‘Your kids need sleep’: retired SFSD teacher reflects on over 40 years of teaching
SIOUX FALLS, SD (KELO) – With over 40 years of teaching experience at five different schools in Sioux Falls, Dar Steenholdt has a great recipe for student success.
Thursday was Steenholdt’s last day with the Sioux Falls School District. She officially retired after 44 years of teaching, including stays at Summit Oaks, Whittier Middle School, the old Washington High School, the new Washington High School, and her last 11 years at the Career and Technical Education Academy.
In an interview with KELOLAND News, Steenholdt reflected on his time with SFSD and stressed the importance for parents to stay involved in education and for students to find ways to connect with schools.
She had a direct message for all parents.
“Your children need sleep. We all need sleep, ”Steenholdt said. “They can’t stay awake all night, chatting, texting, and playing video games.”
At CTE Academy, Steenholdt served as a Human Services Instructor – helping students find a career path. She has helped teach interview skills, professional shadows, and area of interest assessments.
One of her favorite teaching memories was a one-time survival class at the old WHS. She has taught life skills – visiting apartments, working on finances, planning meals, and shopping.
“The boys took a special interest and it was rewarding,” Steenholdt said. “Now one of those alumni is my own doctor, so that’s been fun.”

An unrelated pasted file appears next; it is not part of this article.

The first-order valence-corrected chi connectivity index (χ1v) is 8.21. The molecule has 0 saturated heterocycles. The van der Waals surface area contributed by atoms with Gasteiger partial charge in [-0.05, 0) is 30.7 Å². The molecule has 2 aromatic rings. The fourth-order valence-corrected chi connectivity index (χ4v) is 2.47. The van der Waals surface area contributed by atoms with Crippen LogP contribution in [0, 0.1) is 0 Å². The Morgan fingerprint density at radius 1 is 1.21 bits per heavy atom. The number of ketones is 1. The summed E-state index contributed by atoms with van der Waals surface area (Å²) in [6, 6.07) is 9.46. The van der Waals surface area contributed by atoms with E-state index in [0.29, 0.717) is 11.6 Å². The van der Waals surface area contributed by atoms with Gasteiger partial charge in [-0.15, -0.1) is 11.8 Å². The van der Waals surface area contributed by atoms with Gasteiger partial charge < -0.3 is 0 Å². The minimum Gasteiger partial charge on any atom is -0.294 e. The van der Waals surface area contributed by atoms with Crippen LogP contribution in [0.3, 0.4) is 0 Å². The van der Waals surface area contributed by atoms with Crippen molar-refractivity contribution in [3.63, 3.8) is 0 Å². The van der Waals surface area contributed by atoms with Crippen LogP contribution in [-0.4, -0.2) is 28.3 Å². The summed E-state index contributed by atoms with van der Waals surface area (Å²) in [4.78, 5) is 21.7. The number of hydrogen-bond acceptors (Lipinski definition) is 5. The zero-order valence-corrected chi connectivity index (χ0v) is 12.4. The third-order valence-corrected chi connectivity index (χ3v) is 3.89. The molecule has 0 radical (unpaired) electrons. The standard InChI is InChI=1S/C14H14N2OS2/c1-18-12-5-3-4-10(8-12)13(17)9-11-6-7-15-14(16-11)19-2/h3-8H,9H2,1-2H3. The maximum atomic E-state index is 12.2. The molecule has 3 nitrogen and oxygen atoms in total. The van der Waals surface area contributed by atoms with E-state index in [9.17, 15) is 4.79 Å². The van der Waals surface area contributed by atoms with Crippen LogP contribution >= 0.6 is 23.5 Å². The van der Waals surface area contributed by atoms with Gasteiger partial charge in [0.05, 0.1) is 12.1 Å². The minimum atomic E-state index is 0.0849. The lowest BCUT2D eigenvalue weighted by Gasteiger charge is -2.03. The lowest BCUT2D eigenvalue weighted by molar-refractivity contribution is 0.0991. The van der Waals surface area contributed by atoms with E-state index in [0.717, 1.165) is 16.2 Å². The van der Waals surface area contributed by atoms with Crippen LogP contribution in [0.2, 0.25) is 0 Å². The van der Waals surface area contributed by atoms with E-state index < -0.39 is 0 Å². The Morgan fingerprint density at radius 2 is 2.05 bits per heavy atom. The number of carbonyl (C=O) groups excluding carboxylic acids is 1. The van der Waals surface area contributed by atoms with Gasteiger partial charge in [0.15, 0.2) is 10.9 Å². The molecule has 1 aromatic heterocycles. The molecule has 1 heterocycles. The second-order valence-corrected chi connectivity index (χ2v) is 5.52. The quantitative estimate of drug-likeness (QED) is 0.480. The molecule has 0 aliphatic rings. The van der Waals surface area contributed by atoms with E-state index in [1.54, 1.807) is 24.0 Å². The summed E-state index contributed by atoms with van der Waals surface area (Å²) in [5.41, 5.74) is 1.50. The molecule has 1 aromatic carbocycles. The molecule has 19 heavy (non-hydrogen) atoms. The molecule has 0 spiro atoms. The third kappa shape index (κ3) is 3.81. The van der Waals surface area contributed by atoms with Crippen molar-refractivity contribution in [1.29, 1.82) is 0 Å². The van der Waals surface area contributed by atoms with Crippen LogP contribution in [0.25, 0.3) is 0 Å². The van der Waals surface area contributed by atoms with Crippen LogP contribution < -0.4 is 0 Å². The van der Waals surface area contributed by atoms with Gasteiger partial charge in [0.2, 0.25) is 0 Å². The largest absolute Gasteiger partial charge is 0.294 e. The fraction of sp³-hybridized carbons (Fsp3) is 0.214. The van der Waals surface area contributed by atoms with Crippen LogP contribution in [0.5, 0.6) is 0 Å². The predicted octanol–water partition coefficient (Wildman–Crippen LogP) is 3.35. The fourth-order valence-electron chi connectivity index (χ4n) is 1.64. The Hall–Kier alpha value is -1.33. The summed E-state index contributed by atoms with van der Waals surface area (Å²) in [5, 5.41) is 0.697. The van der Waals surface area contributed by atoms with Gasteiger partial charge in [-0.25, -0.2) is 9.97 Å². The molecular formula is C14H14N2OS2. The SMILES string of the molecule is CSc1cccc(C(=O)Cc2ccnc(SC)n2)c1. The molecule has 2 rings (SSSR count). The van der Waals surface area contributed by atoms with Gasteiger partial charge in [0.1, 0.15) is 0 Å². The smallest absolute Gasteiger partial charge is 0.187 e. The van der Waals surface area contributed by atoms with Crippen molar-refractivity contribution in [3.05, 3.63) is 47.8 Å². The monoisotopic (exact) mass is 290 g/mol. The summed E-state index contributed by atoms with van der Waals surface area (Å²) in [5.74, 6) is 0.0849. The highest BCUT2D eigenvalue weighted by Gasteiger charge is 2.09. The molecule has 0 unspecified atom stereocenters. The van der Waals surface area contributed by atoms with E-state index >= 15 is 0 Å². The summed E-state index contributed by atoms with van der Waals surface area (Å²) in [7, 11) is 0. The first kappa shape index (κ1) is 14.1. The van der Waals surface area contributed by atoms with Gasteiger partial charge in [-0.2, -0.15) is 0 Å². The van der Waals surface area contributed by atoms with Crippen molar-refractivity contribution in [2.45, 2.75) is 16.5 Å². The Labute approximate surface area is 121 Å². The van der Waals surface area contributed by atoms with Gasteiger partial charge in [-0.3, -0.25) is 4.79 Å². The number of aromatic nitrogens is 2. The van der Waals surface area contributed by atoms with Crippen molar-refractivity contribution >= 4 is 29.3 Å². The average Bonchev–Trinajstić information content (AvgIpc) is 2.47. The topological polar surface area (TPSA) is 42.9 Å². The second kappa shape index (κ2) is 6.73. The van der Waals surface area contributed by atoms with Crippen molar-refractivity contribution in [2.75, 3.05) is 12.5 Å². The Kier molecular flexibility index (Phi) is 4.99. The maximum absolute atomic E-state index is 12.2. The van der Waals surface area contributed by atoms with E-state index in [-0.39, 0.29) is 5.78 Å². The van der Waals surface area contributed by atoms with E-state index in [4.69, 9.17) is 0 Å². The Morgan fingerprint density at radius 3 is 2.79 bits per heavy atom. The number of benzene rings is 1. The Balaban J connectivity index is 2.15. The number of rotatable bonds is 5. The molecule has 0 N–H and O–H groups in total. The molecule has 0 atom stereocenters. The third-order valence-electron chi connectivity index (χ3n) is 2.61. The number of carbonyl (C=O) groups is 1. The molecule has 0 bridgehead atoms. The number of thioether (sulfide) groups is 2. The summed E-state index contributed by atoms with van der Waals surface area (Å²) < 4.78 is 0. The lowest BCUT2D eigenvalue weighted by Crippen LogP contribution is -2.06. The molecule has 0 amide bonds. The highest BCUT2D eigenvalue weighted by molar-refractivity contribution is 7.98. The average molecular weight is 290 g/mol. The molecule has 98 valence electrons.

She helped teach child development at the new WHS and served as a senior class counselor where she helped organize 13 proms and homecoming.
The biggest change in her 40+ years has been the number of women who now hold leadership positions in the school district.
“Before, there were men in administration and female teachers,” Steenholdt said. “Now we have divided it more evenly.”
The 2020-2021 school year was a new challenge for teachers and students, but Steenholdt agreed to return to the classroom after the in-person learning abruptly ended in 2020.
“I was delighted to come back. March, April and May were not my cup of tea, ”Steenholdt said. “We’re a hands-on school and activities with the class, you just can’t do that with Zoom.”
She said the students were happy to be back in class. She noted that the room was spaced out and that everyone was wearing masks. She never got sick and while some students lacked the time to be in close contact, she felt that few students actually had the virus.
Importance of teachers
Steenholdt said she had a former student who is now a teacher at George McGovern. For new teachers, Steenholdt suggested finding mentors right away.
“The colleagues are huge. Colleagues and administration make your day, ”Steenholdt said. “It is the community that the school makes.”
She stressed that teachers need to understand their role in helping young people.
“They shouldn’t be friends with students. They should be friendly, but the kids have a friend, they have a mother, they need a teacher, ”Steenholdt said. “They need a strong person to follow the line and be a role model teacher.”
Retired Steenholdt joked that she will miss her alarm clock that goes off twice a day. She plans to learn to fly a drone on her own, play Frisbee golf, and attend a few NASCAR races. She will spend a lot of time with her family and her retired husband.